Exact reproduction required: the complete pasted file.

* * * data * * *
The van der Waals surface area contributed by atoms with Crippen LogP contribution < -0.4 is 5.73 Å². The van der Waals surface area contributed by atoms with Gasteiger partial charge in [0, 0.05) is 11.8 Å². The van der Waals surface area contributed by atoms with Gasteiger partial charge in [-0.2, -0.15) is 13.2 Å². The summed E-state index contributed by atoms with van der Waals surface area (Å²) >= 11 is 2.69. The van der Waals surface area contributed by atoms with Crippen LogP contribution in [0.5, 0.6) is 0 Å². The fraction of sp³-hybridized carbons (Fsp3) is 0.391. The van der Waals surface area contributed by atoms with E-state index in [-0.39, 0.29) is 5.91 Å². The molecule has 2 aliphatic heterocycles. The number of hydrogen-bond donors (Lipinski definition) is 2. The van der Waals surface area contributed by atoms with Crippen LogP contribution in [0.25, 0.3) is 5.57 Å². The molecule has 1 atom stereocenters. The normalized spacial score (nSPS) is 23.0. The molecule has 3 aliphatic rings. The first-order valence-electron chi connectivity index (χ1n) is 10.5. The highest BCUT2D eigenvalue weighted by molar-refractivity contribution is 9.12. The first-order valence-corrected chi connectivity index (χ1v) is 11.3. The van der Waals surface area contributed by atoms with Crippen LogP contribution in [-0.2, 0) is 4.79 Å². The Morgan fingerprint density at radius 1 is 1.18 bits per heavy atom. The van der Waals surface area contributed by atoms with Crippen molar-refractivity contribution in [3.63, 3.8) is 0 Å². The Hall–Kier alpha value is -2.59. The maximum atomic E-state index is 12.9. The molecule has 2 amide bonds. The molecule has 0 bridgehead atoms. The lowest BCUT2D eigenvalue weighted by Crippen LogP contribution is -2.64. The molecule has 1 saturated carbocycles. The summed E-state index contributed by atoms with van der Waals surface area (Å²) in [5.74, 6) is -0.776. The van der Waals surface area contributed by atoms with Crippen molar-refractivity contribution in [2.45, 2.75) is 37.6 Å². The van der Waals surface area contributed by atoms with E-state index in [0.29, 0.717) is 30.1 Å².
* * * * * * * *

The van der Waals surface area contributed by atoms with Crippen LogP contribution < -0.4 is 5.73 Å². The van der Waals surface area contributed by atoms with Gasteiger partial charge in [0, 0.05) is 11.8 Å². The van der Waals surface area contributed by atoms with Gasteiger partial charge in [-0.2, -0.15) is 13.2 Å². The summed E-state index contributed by atoms with van der Waals surface area (Å²) >= 11 is 2.69. The van der Waals surface area contributed by atoms with Crippen LogP contribution in [0.5, 0.6) is 0 Å². The fraction of sp³-hybridized carbons (Fsp3) is 0.391. The van der Waals surface area contributed by atoms with E-state index in [-0.39, 0.29) is 5.91 Å². The molecule has 2 aliphatic heterocycles. The number of hydrogen-bond donors (Lipinski definition) is 2. The van der Waals surface area contributed by atoms with Crippen LogP contribution in [0.25, 0.3) is 5.57 Å². The molecule has 1 atom stereocenters. The normalized spacial score (nSPS) is 23.0. The molecule has 3 aliphatic rings. The first-order valence-electron chi connectivity index (χ1n) is 10.5. The highest BCUT2D eigenvalue weighted by molar-refractivity contribution is 9.12. The first-order valence-corrected chi connectivity index (χ1v) is 11.3. The van der Waals surface area contributed by atoms with Crippen LogP contribution in [-0.2, 0) is 4.79 Å². The Morgan fingerprint density at radius 1 is 1.18 bits per heavy atom. The van der Waals surface area contributed by atoms with Crippen molar-refractivity contribution in [3.63, 3.8) is 0 Å². The Hall–Kier alpha value is -2.59. The maximum atomic E-state index is 12.9. The molecule has 2 amide bonds. The molecule has 0 bridgehead atoms. The lowest BCUT2D eigenvalue weighted by Crippen LogP contribution is -2.64. The molecule has 1 saturated carbocycles. The summed E-state index contributed by atoms with van der Waals surface area (Å²) in [5.74, 6) is -0.776. The van der Waals surface area contributed by atoms with Crippen molar-refractivity contribution in [2.45, 2.75) is 37.6 Å². The van der Waals surface area contributed by atoms with E-state index in [0.29, 0.717) is 30.1 Å².